Trickle-up economics worth a try

When my sister Marta was growing up, she had a very good friend  (Gaylene) who lived right across the street from us. Gaylene’s family was considerably wealthier than ours, and she always had the most impressive Christmas and birthday presents money could by. She also had a tendency to want to show off all the wonderful things her parents gave her.
 Naturally enough, Marta was sometimes a bit jealous, and, had this normal childish jealousy been allowed to grow, their friendship would have come to a rapid end.
 My mom, however, handled the situation wisely. She pointed out that every new toy Gaylene got meant extra fun playing at Gaylene’s house. She also reminded Marta of all the nice clothes (practically unworn) that Gaylene passed on to her. And whenever Gaylene came over to show off her latest outfit, my mom would admire it enthusiastically, “Oh, that will look so cute on Marta!”
 Mom’s advice not only preserved a friendship, it taught Marta an important life lesson: the prosperity of our neighbors is more than likely a very good thing for us as well.
 And it’s not just individuals who can profit from this principle. Europe became phenomenally wealthy in the late 18th and early 19th centuries, in large part because the nations of Europe finally abandoned the Mercantilist “psychology of limited wealth,” the idea that one nation could become rich only at the expense of its neighbors.
 Likewise, American prosperity in the 1980’s and 1990’s was built in part on supply-side economics, the realization that the success of wealthy entrepreneurs often means prosperity also for the rest of us.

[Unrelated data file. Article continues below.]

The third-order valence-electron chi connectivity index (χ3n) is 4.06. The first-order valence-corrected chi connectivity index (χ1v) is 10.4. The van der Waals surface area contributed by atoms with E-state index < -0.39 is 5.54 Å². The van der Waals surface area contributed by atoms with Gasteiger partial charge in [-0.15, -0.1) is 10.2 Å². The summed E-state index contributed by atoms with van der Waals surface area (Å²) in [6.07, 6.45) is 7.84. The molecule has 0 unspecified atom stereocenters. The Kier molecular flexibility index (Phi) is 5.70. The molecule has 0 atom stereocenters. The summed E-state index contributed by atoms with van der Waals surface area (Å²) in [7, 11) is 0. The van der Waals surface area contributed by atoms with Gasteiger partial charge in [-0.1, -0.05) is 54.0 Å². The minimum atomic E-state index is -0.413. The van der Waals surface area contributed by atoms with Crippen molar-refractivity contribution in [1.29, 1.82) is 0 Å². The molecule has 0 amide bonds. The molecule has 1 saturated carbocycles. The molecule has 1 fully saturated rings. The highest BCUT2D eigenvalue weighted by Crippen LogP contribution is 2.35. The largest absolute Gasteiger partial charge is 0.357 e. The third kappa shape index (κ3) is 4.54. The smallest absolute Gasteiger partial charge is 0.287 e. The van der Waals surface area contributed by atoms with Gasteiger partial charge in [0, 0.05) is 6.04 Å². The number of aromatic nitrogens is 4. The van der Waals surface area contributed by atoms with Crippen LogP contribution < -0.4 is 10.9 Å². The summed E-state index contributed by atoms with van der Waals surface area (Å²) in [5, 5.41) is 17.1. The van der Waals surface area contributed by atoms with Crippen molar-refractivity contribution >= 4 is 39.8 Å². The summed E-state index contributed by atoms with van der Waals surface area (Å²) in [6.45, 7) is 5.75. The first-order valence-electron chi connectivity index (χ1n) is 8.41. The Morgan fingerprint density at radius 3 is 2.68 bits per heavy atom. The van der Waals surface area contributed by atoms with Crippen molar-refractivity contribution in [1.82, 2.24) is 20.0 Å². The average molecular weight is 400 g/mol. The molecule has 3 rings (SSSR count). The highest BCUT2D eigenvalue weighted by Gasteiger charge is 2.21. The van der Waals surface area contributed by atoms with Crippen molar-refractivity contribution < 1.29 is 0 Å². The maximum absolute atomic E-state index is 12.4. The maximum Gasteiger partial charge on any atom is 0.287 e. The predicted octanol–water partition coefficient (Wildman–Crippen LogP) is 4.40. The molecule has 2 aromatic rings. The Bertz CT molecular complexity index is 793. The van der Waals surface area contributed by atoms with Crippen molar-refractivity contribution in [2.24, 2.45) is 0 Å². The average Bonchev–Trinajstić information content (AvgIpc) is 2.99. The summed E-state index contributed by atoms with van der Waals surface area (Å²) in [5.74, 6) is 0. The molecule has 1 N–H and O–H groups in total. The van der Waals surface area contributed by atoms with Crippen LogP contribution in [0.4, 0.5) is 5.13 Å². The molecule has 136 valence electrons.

Supply-side economics is often derided as  “trickle-down economics,” but it’s a great mistake to let jealousy and covetousness blind us to the very real benefits that accrue to the economy as a whole when investors become wealthy.
 It may be an even bigger mistake for us to ignore “trickle-up” economics. Pockets of poverty and economic stagnation can put a drag on the economy, and it is to our great benefit to do whatever we can to eliminate them.
 Suppose, for instance, that Shannon County, South Dakota, was the wealthiest county in America instead of the poorest, that Bennett County was growing like Silicon Valley, and that Corson county was as prosperous as Beverly Hills.  In short order, all of South Dakota would benefit. Wages would go up. Small towns would spring to life again. Four-lane highway would connect Aberdeen, not only with Webster, but with Pierre and Mobridge.
  Unfortunately, there’s not much we can do to promote economic growth on the reservation counties themselves. What we can do, however, is to make it as easy as possible for those Native Americans who seek economic opportunity off the reservations.
 And right now, it often isn’t easy.
 I was recently talking to one of my Native American students about his employment experience in Aberdeen.  This student is a polite, kind, considerate young man, as amiable a co-worker as one could want.  And yet every day he was harassed at work. He put up with the destruction of his personal property and with being called “prairie nigger.” He had to endure unprintable insults about his mother, insults that only increased in the days following her death.
 It seems to me possible that attitudes like this hinder economic growth in South Dakota more than we realize, and that they are a major cause of persistent economic stagnation in South Dakota.
  It’s well to remember that economic growth in the South coincided with increased opportunities for Black southerners.
 In South Dakota, too, it may be that increasing the opportunities available to our own minority populations is the key to becoming rich quick—or at least eventually.